• Romine Moving?

    Posted by on March 8th, 2014 · Comments (73)

    I guess the Yankees think he’s soft, injury prone, or can’t hit – or some combination therein.

    Comments on Romine Moving?

    1. KPOcala
      March 19th, 2014 | 1:05 pm

      @ Evan3457: Yeah, the Braves should one a lot of Rings with pitching, although we know that it isn’t really fair. The Yanks may have beaten them, but it seemed like every win was “a game of inches”. Which is part and parcel why it’s unfair to judge teams in ANY sport with respect to “Rings”. Elway was kinda of a “bum” until he got his, Marino never did, and he gets the “goat horns”. Sports “analysis” has gotten to be ridiculous, really….

    2. KPOcala
      March 19th, 2014 | 1:09 pm

      @ Mr. October: Really? You’d trade a top hitter for a top pitcher knowing the inherent risks in pitcher breakdown? Bill James has written a lot over the last thirty years on this subject. I’ll defer to James. I’m glad you don’t manage my money.

    3. KPOcala
      March 19th, 2014 | 1:18 pm

      @ Mr. October: The Unit wouldn’t sign with the Yankees, period. Actually Dombrowski didn’t go to Boston, I must have been thinking of Duquette, so BAD on both of us.

      As for Cashman being in a “no win” situation, you unwittingly made my point. He either ‘inherited’ “this”, or was “In Place” during “that”, or when he got “full autonomy”, he winds up being “Hanked”. Ok, you hate the man, and are fortunate to have 20/20 hindsight. You need some self-reflection.

    4. Mr. October
      March 19th, 2014 | 9:50 pm

      KPOcala wrote:

      Really? You’d trade a top hitter for a top pitcher knowing the inherent risks in pitcher breakdown?

      @ KPOcala:
      I didn’t say that.

    5. Mr. October
      March 19th, 2014 | 9:52 pm

      KPOcala wrote:

      The Unit wouldn’t sign with the Yankees, period.

      Really? I must have missed that… Where was it reported that Brian Cashman attempted to sign Johnson to a contract extension, unsuccessfully, in 1998?

    6. KPOcala
      March 20th, 2014 | 12:55 am

      @ Mr. October:
      Evan3457 wrote:
      If baseball is all about pitching, then teams would… trade top hitters for top pitchers all the time.
      (Mr. October):That makes a lot of sense…

      Apparently, you did.

    7. KPOcala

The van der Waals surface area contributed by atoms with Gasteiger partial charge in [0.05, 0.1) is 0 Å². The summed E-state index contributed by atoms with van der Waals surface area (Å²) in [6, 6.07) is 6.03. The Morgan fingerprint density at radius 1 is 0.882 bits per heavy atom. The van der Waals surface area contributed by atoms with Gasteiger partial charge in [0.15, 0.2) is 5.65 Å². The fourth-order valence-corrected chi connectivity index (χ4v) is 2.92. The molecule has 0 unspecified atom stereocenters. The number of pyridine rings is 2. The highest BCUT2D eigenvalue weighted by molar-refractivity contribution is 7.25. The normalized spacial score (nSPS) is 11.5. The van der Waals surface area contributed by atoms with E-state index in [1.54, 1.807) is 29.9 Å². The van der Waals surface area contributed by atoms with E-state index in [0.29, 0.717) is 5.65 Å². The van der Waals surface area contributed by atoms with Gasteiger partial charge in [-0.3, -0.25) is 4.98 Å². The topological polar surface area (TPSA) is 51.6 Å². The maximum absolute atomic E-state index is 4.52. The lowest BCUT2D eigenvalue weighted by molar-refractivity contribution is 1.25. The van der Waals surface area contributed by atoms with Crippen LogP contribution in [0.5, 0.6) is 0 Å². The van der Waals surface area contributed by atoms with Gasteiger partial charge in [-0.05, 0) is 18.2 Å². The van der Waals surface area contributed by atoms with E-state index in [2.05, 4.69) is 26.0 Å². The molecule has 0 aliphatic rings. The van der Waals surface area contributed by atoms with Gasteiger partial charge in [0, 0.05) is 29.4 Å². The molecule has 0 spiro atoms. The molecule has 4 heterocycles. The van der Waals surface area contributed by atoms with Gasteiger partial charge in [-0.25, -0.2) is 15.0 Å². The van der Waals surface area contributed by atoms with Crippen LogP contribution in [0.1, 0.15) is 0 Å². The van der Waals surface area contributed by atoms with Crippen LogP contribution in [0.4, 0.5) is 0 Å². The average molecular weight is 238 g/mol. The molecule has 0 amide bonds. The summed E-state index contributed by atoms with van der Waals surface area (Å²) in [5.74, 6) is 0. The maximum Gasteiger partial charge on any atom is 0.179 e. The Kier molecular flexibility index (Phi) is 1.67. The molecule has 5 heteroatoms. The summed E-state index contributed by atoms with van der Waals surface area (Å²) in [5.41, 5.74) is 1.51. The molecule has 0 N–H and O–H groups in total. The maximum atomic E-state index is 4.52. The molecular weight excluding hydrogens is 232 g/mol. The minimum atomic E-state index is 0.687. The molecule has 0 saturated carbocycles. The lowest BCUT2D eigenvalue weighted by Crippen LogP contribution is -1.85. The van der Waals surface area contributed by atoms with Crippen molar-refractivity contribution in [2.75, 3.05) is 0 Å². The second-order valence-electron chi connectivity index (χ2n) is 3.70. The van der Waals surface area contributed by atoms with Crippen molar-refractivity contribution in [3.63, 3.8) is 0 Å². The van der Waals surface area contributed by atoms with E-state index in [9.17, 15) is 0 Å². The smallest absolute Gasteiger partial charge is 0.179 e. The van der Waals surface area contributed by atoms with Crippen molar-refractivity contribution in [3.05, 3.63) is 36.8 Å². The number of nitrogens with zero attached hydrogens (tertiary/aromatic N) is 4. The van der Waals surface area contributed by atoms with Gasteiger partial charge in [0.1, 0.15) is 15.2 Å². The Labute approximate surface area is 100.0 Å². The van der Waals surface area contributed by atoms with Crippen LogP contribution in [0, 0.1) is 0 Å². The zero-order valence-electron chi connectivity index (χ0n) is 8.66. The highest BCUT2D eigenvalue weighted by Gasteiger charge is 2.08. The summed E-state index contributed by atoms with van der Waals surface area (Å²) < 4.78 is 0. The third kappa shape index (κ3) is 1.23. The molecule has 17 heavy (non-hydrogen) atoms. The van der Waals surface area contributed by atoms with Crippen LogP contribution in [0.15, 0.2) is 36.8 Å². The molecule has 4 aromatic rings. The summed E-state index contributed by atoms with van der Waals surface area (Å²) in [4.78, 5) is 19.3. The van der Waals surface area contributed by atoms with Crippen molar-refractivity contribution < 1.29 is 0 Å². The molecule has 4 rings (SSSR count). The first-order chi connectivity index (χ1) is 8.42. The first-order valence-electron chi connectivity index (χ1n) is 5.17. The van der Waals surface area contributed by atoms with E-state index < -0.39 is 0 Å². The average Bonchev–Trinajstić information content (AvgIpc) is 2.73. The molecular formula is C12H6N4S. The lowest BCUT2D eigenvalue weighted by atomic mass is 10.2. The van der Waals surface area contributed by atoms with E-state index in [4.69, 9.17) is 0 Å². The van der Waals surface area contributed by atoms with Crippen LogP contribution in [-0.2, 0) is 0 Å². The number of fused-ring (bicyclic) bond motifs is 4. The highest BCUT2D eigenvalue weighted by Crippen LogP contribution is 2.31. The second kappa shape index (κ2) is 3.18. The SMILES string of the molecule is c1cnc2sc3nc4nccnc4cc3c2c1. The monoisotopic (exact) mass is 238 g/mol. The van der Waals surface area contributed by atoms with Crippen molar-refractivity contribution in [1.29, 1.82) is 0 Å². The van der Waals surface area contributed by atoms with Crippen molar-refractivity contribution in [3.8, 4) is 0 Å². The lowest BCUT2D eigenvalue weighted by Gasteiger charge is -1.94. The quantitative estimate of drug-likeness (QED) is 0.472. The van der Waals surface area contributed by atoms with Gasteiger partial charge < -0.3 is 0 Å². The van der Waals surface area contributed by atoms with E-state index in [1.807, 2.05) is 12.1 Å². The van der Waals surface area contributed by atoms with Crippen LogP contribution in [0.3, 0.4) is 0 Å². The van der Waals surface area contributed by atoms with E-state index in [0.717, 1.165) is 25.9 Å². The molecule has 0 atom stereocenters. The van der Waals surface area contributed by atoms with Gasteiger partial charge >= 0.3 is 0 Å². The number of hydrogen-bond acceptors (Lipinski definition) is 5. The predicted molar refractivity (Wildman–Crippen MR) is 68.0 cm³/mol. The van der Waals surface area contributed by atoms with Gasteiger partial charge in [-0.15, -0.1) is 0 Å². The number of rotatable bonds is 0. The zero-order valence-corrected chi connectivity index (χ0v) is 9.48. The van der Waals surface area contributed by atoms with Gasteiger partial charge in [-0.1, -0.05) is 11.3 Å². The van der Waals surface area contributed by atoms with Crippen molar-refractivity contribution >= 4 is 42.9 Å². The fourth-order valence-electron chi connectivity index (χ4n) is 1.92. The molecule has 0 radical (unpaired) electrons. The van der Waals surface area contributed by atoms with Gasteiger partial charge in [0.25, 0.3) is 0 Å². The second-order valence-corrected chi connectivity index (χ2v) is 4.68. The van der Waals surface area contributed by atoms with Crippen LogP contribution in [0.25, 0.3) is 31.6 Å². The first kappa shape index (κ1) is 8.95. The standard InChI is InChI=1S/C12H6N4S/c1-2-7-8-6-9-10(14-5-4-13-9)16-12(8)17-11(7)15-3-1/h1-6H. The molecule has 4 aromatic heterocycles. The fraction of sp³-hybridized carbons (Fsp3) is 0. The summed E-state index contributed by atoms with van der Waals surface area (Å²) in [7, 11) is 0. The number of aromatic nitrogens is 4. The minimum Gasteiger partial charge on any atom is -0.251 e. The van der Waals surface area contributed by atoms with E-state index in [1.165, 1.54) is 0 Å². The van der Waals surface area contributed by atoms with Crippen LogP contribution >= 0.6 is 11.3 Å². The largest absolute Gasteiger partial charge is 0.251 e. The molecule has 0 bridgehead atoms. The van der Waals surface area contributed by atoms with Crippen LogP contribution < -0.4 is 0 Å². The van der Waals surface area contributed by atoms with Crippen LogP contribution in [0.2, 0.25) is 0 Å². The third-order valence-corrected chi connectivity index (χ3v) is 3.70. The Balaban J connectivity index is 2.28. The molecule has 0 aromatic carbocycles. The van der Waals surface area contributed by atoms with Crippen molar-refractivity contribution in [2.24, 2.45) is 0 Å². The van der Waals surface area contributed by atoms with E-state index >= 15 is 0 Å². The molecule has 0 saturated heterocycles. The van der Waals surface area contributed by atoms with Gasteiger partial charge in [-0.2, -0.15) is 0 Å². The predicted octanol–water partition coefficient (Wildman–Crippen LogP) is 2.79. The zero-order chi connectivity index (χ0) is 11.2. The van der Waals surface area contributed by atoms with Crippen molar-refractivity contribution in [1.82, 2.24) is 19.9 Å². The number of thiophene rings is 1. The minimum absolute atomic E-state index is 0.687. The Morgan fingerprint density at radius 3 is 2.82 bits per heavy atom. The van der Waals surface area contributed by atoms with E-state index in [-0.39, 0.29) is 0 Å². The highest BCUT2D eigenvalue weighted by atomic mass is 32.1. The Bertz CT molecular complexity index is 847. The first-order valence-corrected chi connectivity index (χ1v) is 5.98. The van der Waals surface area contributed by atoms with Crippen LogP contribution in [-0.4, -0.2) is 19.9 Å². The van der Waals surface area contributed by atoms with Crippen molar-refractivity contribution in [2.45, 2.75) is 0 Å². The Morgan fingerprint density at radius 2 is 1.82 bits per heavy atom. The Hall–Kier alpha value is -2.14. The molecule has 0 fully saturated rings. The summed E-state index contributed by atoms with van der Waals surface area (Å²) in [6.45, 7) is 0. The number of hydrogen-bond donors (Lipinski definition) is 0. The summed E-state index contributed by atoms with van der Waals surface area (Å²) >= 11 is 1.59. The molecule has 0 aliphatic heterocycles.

March 20th, 2014 | 12:56 am

      @ Mr. October: “Contract Extension”? How does that work, given that he wasn’t on the team?

    8. KPOcala
      March 20th, 2014 | 1:00 am

      @ Evan3457:Thanks for the support. This is “patience and logic therapy for me, but it’s closer to a “nut house” 😉

    9. KPOcala
      March 20th, 2014 | 1:05 am

      @ Mr. October:
      Cashman didn’t want The Big Unit in 1998 before The Big Unit went on to win four (4) consecutive Cy Young Awards; he convinced George Steinbrenner to not pursue a contract extension that would have brought Johnson to The Bronx. Cashman, in ’98, essentially “overruled” George?! LOL, your statement needs no “rebuttal”.

    10. KPOcala
      March 20th, 2014 | 1:06 am

      I’ve already had two illuminating posts deleted from this thread. I find it “interesting”…….

    11. Evan3457
      March 20th, 2014 | 3:28 am

      The Yankees were in trade talks for Johnson in 1998 only to make sure he didn’t go to an AL rival. The Yanks already had the best pitching in baseball in 1998; the best starting pitching, and the best bullpen. They had no need to trade at least 3 prospects for Johnson so they could knock Pettitte, Wells, Cone or El Duque out of the post-season rotation. (At the trading deadline in 1998, the Yanks were 15 games in 1st, and well on their way to the post-season; they didn’t need to add Johnson to get there.)

      They stayed in the trade talks to make sure that Boston, Cleveland or Texas didn’t get Johnson. When the Astros made their big offer to the Mariners and the AL rivals dropped out of the bidding for Johnson, so did the Yankees. And rightly so.

    12. March 20th, 2014 | 9:11 am

      KPOcala wrote:

      I’ve already had two illuminating posts deleted from this thread. I find it “interesting”…….

      I did not delete anything. And, there’s nothing in the pending folder waiting for approval.

    13. Mr. October
      March 20th, 2014 | 8:50 pm

      KPOcala wrote:

      @ Mr. October:
      “Contract Extension”? How does that work, given that he wasn’t on the team?

      @ KPOcala:
      I’m not surprised your friend didn’t take the time to explain something to you that is an inconvenient fact under the circumstances: a transaction or agreement can be contingent upon the negotiation of a contract extension. It seems you guys didn’t have all of the facts before you went on record arguing that The Yankee Swordsman made the right move…

      “Let’s review, shall we:”

      In 1993, Gene Michael had an agreement in place to acquire Randy Johnson for two prospects, but Mr. Steinbrenner was reluctant to take on Johnson’s salary…

      In 1998, Mr. Steinbrenner was interested in acquiring Johnson, and Seattle offered Johnson for Lowell, Irabu, and perhaps one other prospect, according to various reports… Brian Cashman’s interest in Johnson was centered on preventing Johnson’s trade to an AL team; at no time did Cashman take the opportunity to negotiate a contract extension with Johnson once an agreement was largely in place with Seattle on its terms or before it became apparent Johnson would be traded to an NL team if a deal was not made. The Yankee Swordsman convinced Steinbrenner to pass on the deal…